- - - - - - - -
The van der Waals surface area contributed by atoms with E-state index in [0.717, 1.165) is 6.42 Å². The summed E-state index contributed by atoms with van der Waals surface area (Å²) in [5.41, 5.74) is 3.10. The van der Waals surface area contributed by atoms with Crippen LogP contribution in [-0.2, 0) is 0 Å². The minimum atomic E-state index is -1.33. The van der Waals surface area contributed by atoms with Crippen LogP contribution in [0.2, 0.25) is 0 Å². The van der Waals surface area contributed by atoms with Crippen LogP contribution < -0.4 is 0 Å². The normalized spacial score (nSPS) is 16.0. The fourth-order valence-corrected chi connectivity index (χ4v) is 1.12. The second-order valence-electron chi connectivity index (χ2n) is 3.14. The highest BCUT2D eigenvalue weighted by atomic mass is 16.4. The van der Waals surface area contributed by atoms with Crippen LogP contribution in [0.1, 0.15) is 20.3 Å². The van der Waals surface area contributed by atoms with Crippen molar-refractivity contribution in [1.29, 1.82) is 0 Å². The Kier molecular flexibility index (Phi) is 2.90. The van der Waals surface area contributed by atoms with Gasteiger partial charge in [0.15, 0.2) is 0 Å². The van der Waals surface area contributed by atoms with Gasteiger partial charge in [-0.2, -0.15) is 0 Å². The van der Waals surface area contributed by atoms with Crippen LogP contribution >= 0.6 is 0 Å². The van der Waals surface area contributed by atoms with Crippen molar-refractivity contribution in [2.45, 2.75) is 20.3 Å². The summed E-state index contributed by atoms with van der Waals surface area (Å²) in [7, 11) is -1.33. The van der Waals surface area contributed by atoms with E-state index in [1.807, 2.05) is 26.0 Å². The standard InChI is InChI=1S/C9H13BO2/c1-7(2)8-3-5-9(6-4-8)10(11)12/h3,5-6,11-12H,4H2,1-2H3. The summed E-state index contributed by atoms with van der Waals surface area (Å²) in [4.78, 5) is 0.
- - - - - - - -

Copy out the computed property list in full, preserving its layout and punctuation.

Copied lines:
The van der Waals surface area contributed by atoms with E-state index in [0.717, 1.165) is 6.42 Å². The summed E-state index contributed by atoms with van der Waals surface area (Å²) in [5.41, 5.74) is 3.10. The van der Waals surface area contributed by atoms with Crippen LogP contribution in [-0.2, 0) is 0 Å². The minimum atomic E-state index is -1.33. The van der Waals surface area contributed by atoms with Crippen LogP contribution in [0.2, 0.25) is 0 Å². The van der Waals surface area contributed by atoms with Crippen LogP contribution < -0.4 is 0 Å². The normalized spacial score (nSPS) is 16.0. The fourth-order valence-corrected chi connectivity index (χ4v) is 1.12. The second-order valence-electron chi connectivity index (χ2n) is 3.14. The highest BCUT2D eigenvalue weighted by atomic mass is 16.4. The van der Waals surface area contributed by atoms with Crippen LogP contribution in [0.1, 0.15) is 20.3 Å². The van der Waals surface area contributed by atoms with Crippen molar-refractivity contribution in [1.29, 1.82) is 0 Å². The Kier molecular flexibility index (Phi) is 2.90. The van der Waals surface area contributed by atoms with Gasteiger partial charge in [0.15, 0.2) is 0 Å². The van der Waals surface area contributed by atoms with Gasteiger partial charge in [-0.2, -0.15) is 0 Å². The van der Waals surface area contributed by atoms with Crippen LogP contribution >= 0.6 is 0 Å². The van der Waals surface area contributed by atoms with Crippen molar-refractivity contribution in [2.45, 2.75) is 20.3 Å². The summed E-state index contributed by atoms with van der Waals surface area (Å²) in [7, 11) is -1.33. The van der Waals surface area contributed by atoms with E-state index in [1.807, 2.05) is 26.0 Å². The standard InChI is InChI=1S/C9H13BO2/c1-7(2)8-3-5-9(6-4-8)10(11)12/h3,5-6,11-12H,4H2,1-2H3. The summed E-state index contributed by atoms with van der Waals surface area (Å²) in [4.78, 5) is 0.